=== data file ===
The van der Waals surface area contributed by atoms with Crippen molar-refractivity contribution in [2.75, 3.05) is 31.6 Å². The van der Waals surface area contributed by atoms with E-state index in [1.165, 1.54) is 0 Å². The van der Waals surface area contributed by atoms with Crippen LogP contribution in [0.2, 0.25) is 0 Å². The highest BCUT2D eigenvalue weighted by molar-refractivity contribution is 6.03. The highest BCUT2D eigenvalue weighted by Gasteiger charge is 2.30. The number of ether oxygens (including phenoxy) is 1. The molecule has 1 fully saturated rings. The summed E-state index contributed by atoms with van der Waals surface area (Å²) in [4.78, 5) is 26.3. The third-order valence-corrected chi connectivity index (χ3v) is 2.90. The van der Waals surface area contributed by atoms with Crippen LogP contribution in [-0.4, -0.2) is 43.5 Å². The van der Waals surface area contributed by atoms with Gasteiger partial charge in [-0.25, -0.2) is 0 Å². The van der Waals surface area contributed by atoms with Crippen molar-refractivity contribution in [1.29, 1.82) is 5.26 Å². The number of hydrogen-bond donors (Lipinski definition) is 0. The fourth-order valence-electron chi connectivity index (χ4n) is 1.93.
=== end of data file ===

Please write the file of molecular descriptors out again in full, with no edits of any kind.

The van der Waals surface area contributed by atoms with Crippen molar-refractivity contribution in [2.75, 3.05) is 31.6 Å². The van der Waals surface area contributed by atoms with E-state index in [1.165, 1.54) is 0 Å². The van der Waals surface area contributed by atoms with Crippen LogP contribution in [0.2, 0.25) is 0 Å². The highest BCUT2D eigenvalue weighted by molar-refractivity contribution is 6.03. The highest BCUT2D eigenvalue weighted by Gasteiger charge is 2.30. The number of ether oxygens (including phenoxy) is 1. The molecule has 1 fully saturated rings. The summed E-state index contributed by atoms with van der Waals surface area (Å²) in [4.78, 5) is 26.3. The third-order valence-corrected chi connectivity index (χ3v) is 2.90. The van der Waals surface area contributed by atoms with Crippen LogP contribution in [-0.4, -0.2) is 43.5 Å². The van der Waals surface area contributed by atoms with Gasteiger partial charge in [-0.25, -0.2) is 0 Å². The van der Waals surface area contributed by atoms with Crippen molar-refractivity contribution in [1.29, 1.82) is 5.26 Å². The number of hydrogen-bond donors (Lipinski definition) is 0. The fourth-order valence-electron chi connectivity index (χ4n) is 1.93.